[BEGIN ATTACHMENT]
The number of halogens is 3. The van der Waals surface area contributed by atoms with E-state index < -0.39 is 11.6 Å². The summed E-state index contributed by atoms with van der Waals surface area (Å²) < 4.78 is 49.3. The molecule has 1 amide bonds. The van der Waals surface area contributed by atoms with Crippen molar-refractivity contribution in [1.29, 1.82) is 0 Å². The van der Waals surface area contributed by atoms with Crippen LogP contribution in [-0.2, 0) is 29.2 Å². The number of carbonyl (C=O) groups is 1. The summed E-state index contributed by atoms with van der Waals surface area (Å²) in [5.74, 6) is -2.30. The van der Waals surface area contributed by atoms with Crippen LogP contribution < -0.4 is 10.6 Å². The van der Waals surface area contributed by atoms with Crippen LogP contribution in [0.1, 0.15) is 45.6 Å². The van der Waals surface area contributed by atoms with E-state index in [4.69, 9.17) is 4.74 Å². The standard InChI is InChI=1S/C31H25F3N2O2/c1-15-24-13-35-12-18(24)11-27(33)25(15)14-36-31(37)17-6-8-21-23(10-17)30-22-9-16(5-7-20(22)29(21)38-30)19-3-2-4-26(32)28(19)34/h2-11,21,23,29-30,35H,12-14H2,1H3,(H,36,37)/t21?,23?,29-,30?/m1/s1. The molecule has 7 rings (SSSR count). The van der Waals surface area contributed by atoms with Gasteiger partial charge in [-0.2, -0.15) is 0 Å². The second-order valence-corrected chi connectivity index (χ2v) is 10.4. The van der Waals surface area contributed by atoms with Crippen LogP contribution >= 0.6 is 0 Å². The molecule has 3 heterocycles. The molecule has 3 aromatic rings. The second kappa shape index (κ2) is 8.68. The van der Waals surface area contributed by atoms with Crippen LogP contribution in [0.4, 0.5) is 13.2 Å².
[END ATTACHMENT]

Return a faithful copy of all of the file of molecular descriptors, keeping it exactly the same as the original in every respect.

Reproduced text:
The number of halogens is 3. The van der Waals surface area contributed by atoms with E-state index < -0.39 is 11.6 Å². The summed E-state index contributed by atoms with van der Waals surface area (Å²) < 4.78 is 49.3. The molecule has 1 amide bonds. The van der Waals surface area contributed by atoms with Crippen molar-refractivity contribution in [1.29, 1.82) is 0 Å². The van der Waals surface area contributed by atoms with Crippen LogP contribution in [-0.2, 0) is 29.2 Å². The number of carbonyl (C=O) groups is 1. The summed E-state index contributed by atoms with van der Waals surface area (Å²) in [5.74, 6) is -2.30. The van der Waals surface area contributed by atoms with Crippen LogP contribution < -0.4 is 10.6 Å². The van der Waals surface area contributed by atoms with Crippen LogP contribution in [0.1, 0.15) is 45.6 Å². The van der Waals surface area contributed by atoms with E-state index in [4.69, 9.17) is 4.74 Å². The standard InChI is InChI=1S/C31H25F3N2O2/c1-15-24-13-35-12-18(24)11-27(33)25(15)14-36-31(37)17-6-8-21-23(10-17)30-22-9-16(5-7-20(22)29(21)38-30)19-3-2-4-26(32)28(19)34/h2-11,21,23,29-30,35H,12-14H2,1H3,(H,36,37)/t21?,23?,29-,30?/m1/s1. The molecule has 7 rings (SSSR count). The van der Waals surface area contributed by atoms with Gasteiger partial charge in [-0.2, -0.15) is 0 Å². The second-order valence-corrected chi connectivity index (χ2v) is 10.4. The van der Waals surface area contributed by atoms with Crippen LogP contribution >= 0.6 is 0 Å². The molecule has 3 heterocycles. The molecule has 3 aromatic rings. The second kappa shape index (κ2) is 8.68. The van der Waals surface area contributed by atoms with Crippen LogP contribution in [0.4, 0.5) is 13.2 Å².